Over the past two years, the world has witnessed a redrawing of the geopolitical map of the Middle East and North Africa. The responsibility for regional security and stability – which Western governments once relied on the area’s authoritarian regimes to ensure – now falls to the transitional or newly elected governments that replaced the ousted old orders. Although in some countries the new leadership has succeeded in promoting a degree of stability during this transitional period, in Libya the turbulent social and economic forces that drove out the long-lived regime of Muammar Qaddafi have yet to settle. The rise of powerful militias that have filled the security void in Libya challenge the authority of the new government. Absent Qaddafi’s political and economic influence, Libya and its neighbors are at risk of a new wave of civil conflict and economic deterioration.
On October 16, CNA’s Center for Strategic Studies hosted a workshop to explore the repercussions of the Libyan Revolution — for Libya itself and for states in the broader Sahel region, particularly Mali. The workshop brought together noted academics and experts from the United States and abroad. The report summarizing the main themes of the workshop can be found here.
Last week in Mali, mid-level military officers led by Captain Amadou Haya Sanogo declared themselves the National Committee for the Restoration of Democracy and State (CNRDR) and deposed democratically-elected president Amadou Toumani Touré in a bloodless coup. Known as the “soldier of democracy” Touré had himself launched a coup in 1991 against the military regime of General Moussa Traoré. Touré, then stepped aside the following year, allowing elections to usher in two decades of multiparty democracy. Having retired from the military, Touré was elected president in 2002, and was due to step down next month at the end of his second term. Presidential elections scheduled for April 29 would have marked the third successful transition of power from one democratically elected Malian president to his successor, and the further consolidation of the country’s democracy. Yet the spillover from the fall of the Qadhafi regime in Libya gave elements of the armed forces a pretext to oust Touré from power.
Battle-hardened and heavily armed Tuaregs who had fought in the military of the late Muammar al-Qadhafi began to return to their countries of origin – Mali and Niger – in the summer and fall of 2011. For those well-versed in the conflict dynamics of the Sahel, it was only a matter of time before the impact of this Tuareg exodus would be felt in the region. In January 2012, the National Movement for the Liberation of Azawad (MNLA) began to launch attacks in Azawad, a region encompassing the administrative regions of Gao, Kidal, and Timbuktu. Despite having fought two previous Tuareg rebellions (1962-1964 and 1990-1995) since independence, the Malian armed forces were caught off balance. In just over two months, the MNLA seized several northern towns and killed an undisclosed number of Malian soldiers, leading to the perception among lower ranking officers that Mali’s civilian government has mishandled its response to the conflict.
Touré has not been seen in public since last week’s coup, and much remains uncertain about the CNRDR’s seizure of power. However, there are three takeaways that are immediately apparent:
- The coup appears more opportunistic than it does rational. By seizing power a little over a month before scheduled elections, the military junta has precluded an alternative civilian approach to fighting the conflict in the north.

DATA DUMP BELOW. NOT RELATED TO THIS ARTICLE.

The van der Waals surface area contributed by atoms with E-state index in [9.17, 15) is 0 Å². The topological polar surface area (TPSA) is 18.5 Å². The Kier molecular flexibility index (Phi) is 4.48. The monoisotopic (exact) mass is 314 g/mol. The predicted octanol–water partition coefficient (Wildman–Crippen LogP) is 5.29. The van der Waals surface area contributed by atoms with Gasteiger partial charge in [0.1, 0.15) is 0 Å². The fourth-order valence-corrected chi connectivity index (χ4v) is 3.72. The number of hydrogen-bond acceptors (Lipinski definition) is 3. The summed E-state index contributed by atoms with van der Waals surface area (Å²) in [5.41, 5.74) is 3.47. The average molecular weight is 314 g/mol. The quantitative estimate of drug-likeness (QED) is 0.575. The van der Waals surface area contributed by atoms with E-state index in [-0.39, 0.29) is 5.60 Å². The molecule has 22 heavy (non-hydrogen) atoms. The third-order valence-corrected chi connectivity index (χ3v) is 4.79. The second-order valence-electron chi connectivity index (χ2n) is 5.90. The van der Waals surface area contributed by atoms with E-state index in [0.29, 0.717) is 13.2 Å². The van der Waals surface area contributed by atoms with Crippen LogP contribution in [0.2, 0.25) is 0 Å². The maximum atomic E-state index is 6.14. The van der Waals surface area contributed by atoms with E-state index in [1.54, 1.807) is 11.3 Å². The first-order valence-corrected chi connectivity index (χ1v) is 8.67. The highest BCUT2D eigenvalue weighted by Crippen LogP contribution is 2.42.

- As there have been no expressions of support from the upper echelons of the Malian armed forces, the coup may be a setback in terms of the military’s cohesion and effectiveness at dealing with the Tuareg rebellion. This may allow the MNLA to capitalize on the current state of affairs, and could similarly create a security vacuum for Al-Qaeda in the Islamic Maghreb (AQIM) to exploit.
- The rationale for the coup is in direct contradiction to the CNRDR’s stated objective to defeat the Tuareg insurgency and restore constitutional order. Due to the CNRDR’s unconstitutional actions, several countries and international organizations have suspended assistance to the Malian government until civilian rule is restored. Yesterday afternoon, the U.S. State Department suspended non-humanitarian assistance to Mali pending a resolution of events on the ground. According to Section 7008 of the State, Foreign Operations, and Related Programs Appropriations Act, the U.S. government restricts security assistance to the “government of any country whose duly elected head of government is deposed by military coup or decree.” Under this determination, it appears that Mali is now subject to Section 7008, making it illegal for the U.S. government to continue the International Military Education and Training (IMET) and Foreign Military Financing (FMF) that Mali received, as well as Mali’s participation in the Trans-Sahara Counterterrorism Partnership (TSCTP). Ironically, although the CNRDR claims to lack adequate arms and supplies to confront Tuareg rebels, they have disqualified Mali from receiving security assistance from the United States and other key partners – without which it may actually be more difficult to reverse the momentum of the MNLA. This is significant, because it means that Mali’s return to civilian rule may be prolonged, which prompts the question of how long the CNRDR will be able to stay in power before it must resort to the use of force in order to quell civilian discontent.
Will the death of deposed Libyan leader Muammar al-Qadhafi leave cracks in the fragile foundation of the National Transition Council? CNA research analysts Patricio Asfura-Heim and Lesley Anne Warner discuss a Libya without a dictator and what it means for the future. Produced by Randy Garsee.